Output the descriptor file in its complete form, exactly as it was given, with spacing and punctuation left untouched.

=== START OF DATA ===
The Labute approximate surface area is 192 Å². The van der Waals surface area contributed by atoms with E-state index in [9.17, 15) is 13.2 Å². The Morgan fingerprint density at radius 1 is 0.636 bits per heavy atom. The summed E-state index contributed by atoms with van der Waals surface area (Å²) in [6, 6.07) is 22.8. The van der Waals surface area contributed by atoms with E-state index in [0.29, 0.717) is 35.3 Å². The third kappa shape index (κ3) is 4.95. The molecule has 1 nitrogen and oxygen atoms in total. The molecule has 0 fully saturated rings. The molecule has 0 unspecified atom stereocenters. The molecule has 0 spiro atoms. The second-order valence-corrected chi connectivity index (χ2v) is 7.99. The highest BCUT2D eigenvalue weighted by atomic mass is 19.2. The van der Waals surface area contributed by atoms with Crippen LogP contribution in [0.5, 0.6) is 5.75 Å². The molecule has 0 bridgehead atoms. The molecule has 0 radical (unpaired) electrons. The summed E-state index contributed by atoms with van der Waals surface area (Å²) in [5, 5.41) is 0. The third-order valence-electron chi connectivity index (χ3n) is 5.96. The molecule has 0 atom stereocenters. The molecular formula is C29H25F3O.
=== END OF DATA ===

The Labute approximate surface area is 192 Å². The van der Waals surface area contributed by atoms with E-state index in [9.17, 15) is 13.2 Å². The Morgan fingerprint density at radius 1 is 0.636 bits per heavy atom. The summed E-state index contributed by atoms with van der Waals surface area (Å²) in [6, 6.07) is 22.8. The van der Waals surface area contributed by atoms with E-state index in [0.29, 0.717) is 35.3 Å². The third kappa shape index (κ3) is 4.95. The molecule has 1 nitrogen and oxygen atoms in total. The molecule has 0 fully saturated rings. The molecule has 0 unspecified atom stereocenters. The molecule has 0 spiro atoms. The second-order valence-corrected chi connectivity index (χ2v) is 7.99. The highest BCUT2D eigenvalue weighted by atomic mass is 19.2. The van der Waals surface area contributed by atoms with Crippen LogP contribution in [0.5, 0.6) is 5.75 Å². The molecule has 0 bridgehead atoms. The molecule has 0 radical (unpaired) electrons. The summed E-state index contributed by atoms with van der Waals surface area (Å²) in [5, 5.41) is 0. The third-order valence-electron chi connectivity index (χ3n) is 5.96. The molecule has 0 atom stereocenters. The molecular formula is C29H25F3O.